stated that the new program would be “dealing with the hidden racism within our own movement and developing ways of being accountable to our brothers and sisters in communities of color, especially those who are Catholic.”

Opposed to virtually all American foreign-policy positions and actions, Robinson stated, in a September 2004 
lecture at Seton Hall University, that the United States was much like “a corporate security state whose mega-businesses supersede nations and rely on wars to survive.” He also condemned the U.S. military’s use of cluster bombs during the invasion of Afghanistan in 2001, and blamed America for having created the political climate that gave rise to the brutal Taliban regime which aided and protected Osama bin Laden and his fellow al-Qaeda terrorists as they plotted the 9/11 attacks. “The United States initiated, supplied and supported the mujahadeen jihad against the Soviet Union in the 1980s,” Robinson wrote around that same time. “This was done not to free the oppressed Afghani people as much as to ‘bleed’ the Soviets.... Following ten years of U.S.-sponsored jihad, the Soviets left. So did the U.S. That left a collection of warlords, each with a regional power base and private army to wage an even bloodier civil war for another seven years.... So terrible was the civil war that after seven years the Taliban were welcomed as saviors, the only ones able to finally end the fighting and rein in the warlords.”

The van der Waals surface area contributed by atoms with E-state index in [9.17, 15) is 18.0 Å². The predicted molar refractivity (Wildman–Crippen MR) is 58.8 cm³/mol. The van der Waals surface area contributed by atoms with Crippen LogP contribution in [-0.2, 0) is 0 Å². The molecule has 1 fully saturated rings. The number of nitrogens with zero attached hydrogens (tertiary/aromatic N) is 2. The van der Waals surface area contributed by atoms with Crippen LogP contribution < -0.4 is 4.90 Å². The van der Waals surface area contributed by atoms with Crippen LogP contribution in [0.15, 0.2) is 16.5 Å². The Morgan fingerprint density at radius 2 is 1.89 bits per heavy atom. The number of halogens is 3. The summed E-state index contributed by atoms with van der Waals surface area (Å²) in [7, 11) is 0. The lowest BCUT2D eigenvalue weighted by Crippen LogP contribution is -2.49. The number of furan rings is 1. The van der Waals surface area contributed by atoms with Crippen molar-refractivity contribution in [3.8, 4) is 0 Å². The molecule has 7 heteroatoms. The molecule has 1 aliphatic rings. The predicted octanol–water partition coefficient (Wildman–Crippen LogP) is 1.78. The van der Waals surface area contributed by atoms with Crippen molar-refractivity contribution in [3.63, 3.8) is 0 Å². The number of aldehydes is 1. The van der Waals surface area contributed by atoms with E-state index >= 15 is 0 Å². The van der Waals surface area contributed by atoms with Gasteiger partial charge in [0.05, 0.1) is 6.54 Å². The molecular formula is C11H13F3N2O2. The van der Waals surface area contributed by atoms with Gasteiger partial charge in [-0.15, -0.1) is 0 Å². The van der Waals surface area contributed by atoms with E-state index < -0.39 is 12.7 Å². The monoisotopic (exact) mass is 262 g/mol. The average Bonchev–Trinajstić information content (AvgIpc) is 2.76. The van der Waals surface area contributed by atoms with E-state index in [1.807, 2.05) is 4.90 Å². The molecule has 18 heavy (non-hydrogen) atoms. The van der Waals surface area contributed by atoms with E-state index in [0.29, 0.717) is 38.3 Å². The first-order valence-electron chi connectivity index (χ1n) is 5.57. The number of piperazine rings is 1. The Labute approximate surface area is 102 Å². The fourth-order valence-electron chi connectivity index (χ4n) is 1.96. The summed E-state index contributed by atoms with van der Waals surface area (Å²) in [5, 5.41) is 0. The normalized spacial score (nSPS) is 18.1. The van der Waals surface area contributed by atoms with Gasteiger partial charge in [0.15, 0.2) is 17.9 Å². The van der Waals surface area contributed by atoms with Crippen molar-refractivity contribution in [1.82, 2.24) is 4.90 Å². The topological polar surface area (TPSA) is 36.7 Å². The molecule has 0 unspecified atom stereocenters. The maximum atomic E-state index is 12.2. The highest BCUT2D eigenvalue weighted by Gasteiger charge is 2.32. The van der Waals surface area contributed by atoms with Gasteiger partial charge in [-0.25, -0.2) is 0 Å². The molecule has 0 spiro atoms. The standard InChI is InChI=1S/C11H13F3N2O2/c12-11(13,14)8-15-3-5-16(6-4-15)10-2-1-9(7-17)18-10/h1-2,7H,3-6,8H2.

In the November 2004 U.S. presidential election, Pax Christi joined the 
NAACP in sending an election monitor to observe the ballot process in Florida, which had famously been the epicenter of Election Day controversy four years earlier. Explaining his rationale for supporting the deployment of such a monitor, Robinson implied that George W. Bush's 2000 victory over Al Gore was an illegitimate consequence of “so many people” having been “denied … their basic rights” to vote. The “re-enfranchisement” of those people was absolutely vital, he added.